Microsoft's anti-Google crusade is working (says Microsoft)

Redmond claims its Scroogled campaign is having "a huge impact." Really?

A huge impact? Screenshot by Chris Matyszczyk/CNET

Many is the meeting that has taken place near a water cooler -- or one containing beer -- where this phrase has been uttered: "I've had it with those conniving, cheating voles at Google. I'm switching to Bing."

Some have even declared: "If I ever perform a Google search again, I will perform a pas-de-deux with members of my local football team on the roof of a police car. Naked."

Or have they?

I haven't myself heard of a massive rebellion against Google. But someone has. That someone is Microsoft.

As AdAge reports, the company believes that its Scroogled campaign is having "a huge impact."

Moreover, apparently independent entities are confirming this searching sea change.

Ad Age quotes Ace Metrix, an ad-effectiveness research company, as declaring Scroogled "a win."

I couldn't possibly argue with this company's expertise. However, I am from the Angela Ahrendts School of Emotion , so I must relate this irrational pulse my head is currently experiencing.

Its source is a declaration just a year ago that Microsoft's all-dancing Surface ad was the most effective ad of 2012. That came from, well, Ace Metrix.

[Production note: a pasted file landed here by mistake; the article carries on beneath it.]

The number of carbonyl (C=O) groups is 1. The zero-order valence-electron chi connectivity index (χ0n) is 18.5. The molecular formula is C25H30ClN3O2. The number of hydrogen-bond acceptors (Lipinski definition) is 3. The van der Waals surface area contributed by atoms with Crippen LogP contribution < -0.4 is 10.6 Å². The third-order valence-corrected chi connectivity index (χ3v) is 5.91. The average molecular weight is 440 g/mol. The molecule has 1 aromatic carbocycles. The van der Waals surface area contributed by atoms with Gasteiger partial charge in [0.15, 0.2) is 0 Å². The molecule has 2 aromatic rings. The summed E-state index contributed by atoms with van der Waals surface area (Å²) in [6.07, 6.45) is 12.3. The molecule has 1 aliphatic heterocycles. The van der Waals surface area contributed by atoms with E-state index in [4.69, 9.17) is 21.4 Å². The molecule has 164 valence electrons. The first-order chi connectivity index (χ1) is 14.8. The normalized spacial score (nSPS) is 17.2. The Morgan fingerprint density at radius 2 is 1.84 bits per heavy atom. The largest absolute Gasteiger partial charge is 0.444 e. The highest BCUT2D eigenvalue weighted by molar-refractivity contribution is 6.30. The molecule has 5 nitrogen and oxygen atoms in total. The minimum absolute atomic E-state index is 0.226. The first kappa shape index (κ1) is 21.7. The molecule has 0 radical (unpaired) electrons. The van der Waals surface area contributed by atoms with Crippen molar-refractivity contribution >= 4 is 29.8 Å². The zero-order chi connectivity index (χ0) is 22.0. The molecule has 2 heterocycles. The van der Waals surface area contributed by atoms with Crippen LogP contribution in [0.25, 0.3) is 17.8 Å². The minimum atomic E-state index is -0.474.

The well-known political consultant Mark Penn is behind the Scroogled campaign. He is a great believer in the combative approach.

There is nothing wrong with that. Microsoft believes it has a strong story to tell against Google.

But I wonder whether this campaign is truly having a huge impact.

One possible drawback is that the ads often sound like they were written by llamas in a zoo's "How To Talk To Humans" program.

The filmic qualities would be laughed out of QVC. The actors look as if they are parodying a parody of people from days when the debt ceiling was neither seen nor heard.

You might say that this is a very fine meta-meta execution. I still shudder a touch.

Apple (against Microsoft) and Samsung (against Apple) have shown how to brilliantly gouge at your rival's image and reputation with the best form of wit -- that based on more than a kernel of truth. They backed it with winning production and some excellent performances.

I fancy that if it's truly serious about making a huge impact in Google's regal position in search, Microsoft might have to go beyond the cheap bludgeoning and employ a little craftsmanship.

 

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